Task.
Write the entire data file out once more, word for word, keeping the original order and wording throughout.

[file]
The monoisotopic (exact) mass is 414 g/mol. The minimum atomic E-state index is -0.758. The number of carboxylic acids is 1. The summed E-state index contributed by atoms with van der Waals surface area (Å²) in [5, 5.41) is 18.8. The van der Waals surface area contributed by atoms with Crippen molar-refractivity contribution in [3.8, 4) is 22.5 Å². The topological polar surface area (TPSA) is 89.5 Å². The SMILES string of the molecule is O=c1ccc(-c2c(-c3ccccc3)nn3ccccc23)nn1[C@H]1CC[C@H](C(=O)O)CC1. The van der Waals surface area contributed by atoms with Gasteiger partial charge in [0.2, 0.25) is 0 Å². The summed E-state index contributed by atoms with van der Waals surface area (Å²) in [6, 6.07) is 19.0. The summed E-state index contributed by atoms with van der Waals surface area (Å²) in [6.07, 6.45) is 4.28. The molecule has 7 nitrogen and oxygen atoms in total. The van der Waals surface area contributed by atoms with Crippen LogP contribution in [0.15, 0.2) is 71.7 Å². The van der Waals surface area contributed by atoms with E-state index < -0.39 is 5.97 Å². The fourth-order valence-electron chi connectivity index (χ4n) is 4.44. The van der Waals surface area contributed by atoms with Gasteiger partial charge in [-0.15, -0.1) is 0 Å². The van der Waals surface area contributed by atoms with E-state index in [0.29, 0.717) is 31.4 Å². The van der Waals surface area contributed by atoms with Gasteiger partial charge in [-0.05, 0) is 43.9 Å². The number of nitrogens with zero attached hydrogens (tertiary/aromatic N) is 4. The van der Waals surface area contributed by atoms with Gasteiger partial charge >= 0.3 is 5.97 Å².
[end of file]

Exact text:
The monoisotopic (exact) mass is 414 g/mol. The minimum atomic E-state index is -0.758. The number of carboxylic acids is 1. The summed E-state index contributed by atoms with van der Waals surface area (Å²) in [5, 5.41) is 18.8. The van der Waals surface area contributed by atoms with Crippen molar-refractivity contribution in [3.8, 4) is 22.5 Å². The topological polar surface area (TPSA) is 89.5 Å². The SMILES string of the molecule is O=c1ccc(-c2c(-c3ccccc3)nn3ccccc23)nn1[C@H]1CC[C@H](C(=O)O)CC1. The van der Waals surface area contributed by atoms with Gasteiger partial charge in [0.2, 0.25) is 0 Å². The summed E-state index contributed by atoms with van der Waals surface area (Å²) in [6, 6.07) is 19.0. The summed E-state index contributed by atoms with van der Waals surface area (Å²) in [6.07, 6.45) is 4.28. The molecule has 7 nitrogen and oxygen atoms in total. The van der Waals surface area contributed by atoms with Crippen LogP contribution in [0.15, 0.2) is 71.7 Å². The van der Waals surface area contributed by atoms with E-state index < -0.39 is 5.97 Å². The fourth-order valence-electron chi connectivity index (χ4n) is 4.44. The van der Waals surface area contributed by atoms with Gasteiger partial charge in [-0.15, -0.1) is 0 Å². The van der Waals surface area contributed by atoms with E-state index in [0.29, 0.717) is 31.4 Å². The van der Waals surface area contributed by atoms with Gasteiger partial charge in [-0.05, 0) is 43.9 Å². The number of nitrogens with zero attached hydrogens (tertiary/aromatic N) is 4. The van der Waals surface area contributed by atoms with Gasteiger partial charge >= 0.3 is 5.97 Å².